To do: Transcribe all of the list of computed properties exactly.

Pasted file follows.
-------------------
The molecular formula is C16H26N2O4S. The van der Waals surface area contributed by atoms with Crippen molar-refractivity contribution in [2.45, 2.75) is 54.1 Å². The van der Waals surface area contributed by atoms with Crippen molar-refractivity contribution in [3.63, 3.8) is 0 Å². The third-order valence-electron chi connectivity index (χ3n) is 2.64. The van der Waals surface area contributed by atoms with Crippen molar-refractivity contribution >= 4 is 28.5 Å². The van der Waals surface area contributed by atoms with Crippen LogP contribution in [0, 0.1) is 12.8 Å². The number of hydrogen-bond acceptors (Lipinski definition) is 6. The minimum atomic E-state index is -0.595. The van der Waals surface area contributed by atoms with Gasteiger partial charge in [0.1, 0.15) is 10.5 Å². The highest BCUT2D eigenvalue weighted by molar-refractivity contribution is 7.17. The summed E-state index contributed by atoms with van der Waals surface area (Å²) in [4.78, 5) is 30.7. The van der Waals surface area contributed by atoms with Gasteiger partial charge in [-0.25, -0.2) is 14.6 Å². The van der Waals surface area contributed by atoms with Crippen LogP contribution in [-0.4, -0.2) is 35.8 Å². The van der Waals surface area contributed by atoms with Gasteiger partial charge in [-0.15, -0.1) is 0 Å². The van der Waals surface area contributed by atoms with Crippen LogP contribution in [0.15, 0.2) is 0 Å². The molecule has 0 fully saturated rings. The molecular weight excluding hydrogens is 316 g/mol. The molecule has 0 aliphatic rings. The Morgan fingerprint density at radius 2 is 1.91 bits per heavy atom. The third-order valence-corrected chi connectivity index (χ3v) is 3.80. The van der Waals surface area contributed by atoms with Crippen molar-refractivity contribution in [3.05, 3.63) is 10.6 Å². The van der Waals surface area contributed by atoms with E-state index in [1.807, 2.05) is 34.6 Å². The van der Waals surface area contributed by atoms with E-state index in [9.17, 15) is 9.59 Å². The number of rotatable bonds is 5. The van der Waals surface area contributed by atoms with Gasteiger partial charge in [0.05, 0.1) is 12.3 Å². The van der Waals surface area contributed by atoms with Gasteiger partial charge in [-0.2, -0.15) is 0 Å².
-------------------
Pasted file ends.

The molecular formula is C16H26N2O4S. The van der Waals surface area contributed by atoms with Crippen molar-refractivity contribution in [2.45, 2.75) is 54.1 Å². The van der Waals surface area contributed by atoms with Crippen molar-refractivity contribution in [3.63, 3.8) is 0 Å². The third-order valence-electron chi connectivity index (χ3n) is 2.64. The van der Waals surface area contributed by atoms with Crippen molar-refractivity contribution >= 4 is 28.5 Å². The van der Waals surface area contributed by atoms with Crippen LogP contribution in [0, 0.1) is 12.8 Å². The number of hydrogen-bond acceptors (Lipinski definition) is 6. The minimum atomic E-state index is -0.595. The van der Waals surface area contributed by atoms with Gasteiger partial charge in [0.1, 0.15) is 10.5 Å². The highest BCUT2D eigenvalue weighted by molar-refractivity contribution is 7.17. The summed E-state index contributed by atoms with van der Waals surface area (Å²) in [4.78, 5) is 30.7. The van der Waals surface area contributed by atoms with Gasteiger partial charge in [-0.25, -0.2) is 14.6 Å². The van der Waals surface area contributed by atoms with Crippen LogP contribution in [-0.4, -0.2) is 35.8 Å². The van der Waals surface area contributed by atoms with Gasteiger partial charge in [-0.15, -0.1) is 0 Å². The van der Waals surface area contributed by atoms with Crippen LogP contribution in [0.15, 0.2) is 0 Å². The molecule has 0 fully saturated rings. The molecular weight excluding hydrogens is 316 g/mol. The molecule has 0 aliphatic rings. The Morgan fingerprint density at radius 2 is 1.91 bits per heavy atom. The third-order valence-corrected chi connectivity index (χ3v) is 3.80. The van der Waals surface area contributed by atoms with Crippen molar-refractivity contribution in [3.05, 3.63) is 10.6 Å². The van der Waals surface area contributed by atoms with E-state index in [1.807, 2.05) is 34.6 Å². The van der Waals surface area contributed by atoms with E-state index in [9.17, 15) is 9.59 Å². The number of rotatable bonds is 5. The van der Waals surface area contributed by atoms with Gasteiger partial charge in [0.05, 0.1) is 12.3 Å². The van der Waals surface area contributed by atoms with Gasteiger partial charge in [-0.2, -0.15) is 0 Å².